Above Ground: Mining StoriesJuly 12, 2002 - July 12, 2002
Guest Curated by Rosemary Donegan
Above Ground: Mining Stories explores the experience and imagery of mining towns and camps in a collection of photographs, paintings, drawings, books and maps. This experience is a central chapter in the larger history of work, labour and industrial capital in Canada. The images in the exhibition are mementos of local cultures and mining communities that no longer exist except in memories and documents of the period.
Mining was one of the pivotal industries in Canada’s development that attracted artists and photographers. The photographs of coal mining communities capture the social hierarchies and oral traditions rooted in the European mining culture of mutual support and collective action. The mining industry often produced camps and towns in a flash as claims were laid. Eventually large scale mining operations evolved into company towns. The exhibition examines the symbolic meaning of mining in our culture and gives the viewer a perspective on the origins of Canada’s prosperity as an industrial nation.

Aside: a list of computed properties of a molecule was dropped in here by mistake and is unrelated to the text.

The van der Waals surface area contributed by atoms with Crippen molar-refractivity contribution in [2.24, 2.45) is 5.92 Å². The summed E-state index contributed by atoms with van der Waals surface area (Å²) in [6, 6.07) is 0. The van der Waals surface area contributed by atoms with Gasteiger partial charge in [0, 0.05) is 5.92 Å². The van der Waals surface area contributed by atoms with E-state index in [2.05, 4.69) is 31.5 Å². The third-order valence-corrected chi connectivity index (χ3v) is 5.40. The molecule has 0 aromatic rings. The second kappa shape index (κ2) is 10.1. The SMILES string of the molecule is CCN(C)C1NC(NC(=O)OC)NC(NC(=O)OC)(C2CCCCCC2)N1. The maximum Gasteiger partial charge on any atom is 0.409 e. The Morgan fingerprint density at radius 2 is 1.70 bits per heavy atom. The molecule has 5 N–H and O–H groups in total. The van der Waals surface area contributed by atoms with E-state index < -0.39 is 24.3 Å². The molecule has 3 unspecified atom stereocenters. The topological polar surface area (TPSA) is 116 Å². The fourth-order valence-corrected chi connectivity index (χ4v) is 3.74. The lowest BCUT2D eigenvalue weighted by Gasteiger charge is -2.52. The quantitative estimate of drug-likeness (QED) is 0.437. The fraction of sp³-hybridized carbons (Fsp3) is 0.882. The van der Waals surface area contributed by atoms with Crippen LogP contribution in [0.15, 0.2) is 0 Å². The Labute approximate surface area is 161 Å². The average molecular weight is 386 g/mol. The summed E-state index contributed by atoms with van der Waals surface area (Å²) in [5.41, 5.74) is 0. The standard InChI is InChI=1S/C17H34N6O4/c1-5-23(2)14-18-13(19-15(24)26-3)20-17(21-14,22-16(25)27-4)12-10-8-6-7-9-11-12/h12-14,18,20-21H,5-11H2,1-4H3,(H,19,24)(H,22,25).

From the landscapes of A.Y. Jackson to the portrait records of Hayashi Studios on Vancouver Island to the photo essay of the Murdochville strike in 1957, these images tell stories of the strength and endurance of miners and their families living in isolated frontier communities. The visual reports portray complex class and ethnic reality long before the concept of multiculturalism existed as government policy. Photographs of masquerade parties, fishing trips, and local dances are accompanied by images of the fight for union recognition, adequate wages and mine safety. New meanings and understandings of history are constructed as we look at the past from the perspective of the present.
The exhibition is organized around a series of mining communities and includes photographic essays by individual photographers and paintings and drawings by A.Y. Jackson and Yvonne Mckague Houssen. The installation will be designed as a layered and multi-faceted encounter with photographs, paintings, maps, local histories, and films and will be installed as a visually complex assembly of images and stories.